The Legendary Marvin Pontiac

Last updated 12:39 01/04/2009

I only have one album by The Legendary Marvin Pontiac - but given his self-proclaimed "Legendary" status it is probably the right one to have: Greatest Hits. It kicks off with Little Doggy and from there the, er, "hits" (I'd never heard any of them before I bought the album) roll on. In fact someone uploaded a heap to YouTube in a playlist so click here to make your way through some samples.

This selection of songs takes in the subdued growl of John Lee Hooker's late-career albums (like The Healer); that close-to-the-microphone, late-night whisper. Pontiac also has a way with a word that is reminiscent of Captain Beefheart (two of the memorable couplets from this collection are ("she loves ugly children/they run up and lick her face" and "my penis has a face/it screams at Germans").

Elsewhere on the album you will hear the African sound that jazz drummer Jack DeJohnette was searching for in his Music for the Fifth World album.

So who is, or was, this Marvin Pontiac?

Selections from the liner notes tell us that he:

was hit and killed by a bus in June 1977 ending the life of one of the most enigmatic geniuses of modern music. He was born in 1932, the son of an African father from Mali and a white Jewish mother from New Rochelle, New York. The father's original last name was Toure but he changed it to Pontiac when the family moved to Detroit, believing it to be a conventional American name.

Marvin's father left the family when Marvin was two years old. When his mother was institutionalized in 1936, the father returned and brought the young boy to Bamako, Mali where Marvin was raised until he was fifteen. The music that he heard there would influence him forever.

Pontiac album coverAt fifteen Marvin moved by himself to Chicago where he became versed in playing blues harmonica. At the age of seventeen, Marvin was accused by the great Little Walter of copying his harmonica style. This accusation led to a fistfight outside of a small club on Maxwell Street. Losing a fight to the much smaller Little Walter was so humiliating to the young Marvin that he left Chicago and moved to Lubbock, Texas where he became a plumber's assistant.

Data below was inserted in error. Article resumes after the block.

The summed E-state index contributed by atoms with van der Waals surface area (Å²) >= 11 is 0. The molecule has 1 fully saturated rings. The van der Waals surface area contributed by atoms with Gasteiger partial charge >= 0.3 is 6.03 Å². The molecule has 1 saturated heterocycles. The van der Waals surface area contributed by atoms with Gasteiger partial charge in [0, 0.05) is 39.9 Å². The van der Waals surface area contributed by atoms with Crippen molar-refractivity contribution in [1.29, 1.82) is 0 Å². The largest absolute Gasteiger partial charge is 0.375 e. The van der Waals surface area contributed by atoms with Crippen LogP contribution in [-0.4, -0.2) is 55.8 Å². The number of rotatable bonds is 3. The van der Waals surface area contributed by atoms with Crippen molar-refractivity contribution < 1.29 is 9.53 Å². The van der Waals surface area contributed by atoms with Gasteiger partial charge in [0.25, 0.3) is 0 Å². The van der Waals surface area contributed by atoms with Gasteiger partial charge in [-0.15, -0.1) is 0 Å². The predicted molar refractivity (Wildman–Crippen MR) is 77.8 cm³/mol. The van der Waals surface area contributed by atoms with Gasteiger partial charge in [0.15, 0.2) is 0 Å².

His disdain and mistrust of the music business is well documented and he soon fell out with Acorn's owner, Norman Hector. Although approached by other labels, Marvin refused to record for anyone unless the owner of the label came to his home in Slidell, LA and mowed his lawn. 

Reportedly Marvin's music was the only music that Jackson Pollack would ever listen to while he painted; this respect was not reciprocated. In 1970 Marvin believed that he was abducted by aliens. He felt his mother had had a similar unsettling experience, which had led to her breakdown. He stopped playing music and dedicated all of his time and energy to amicably contacting these creatures who had previously probed his body so brutally.

When he was arrested for riding a bicycle naked down the side streets of Slidell, LA, it provided a sad but clear view of Marvin's coming years.

In 1971 he moved back to Detroit where he drifted forever and permanently into insanity.

I remember when I purchased Greatest Hits by the Legendary Marvin Pontiac (it was released in 2000). I was invited to read the A4 laminated counter display sign while I listened to the album. Here were some of the raves:

"In my formative years, as an aspiring bass player, there was nothing I listened to more than Marvin Pontiac"     - Flea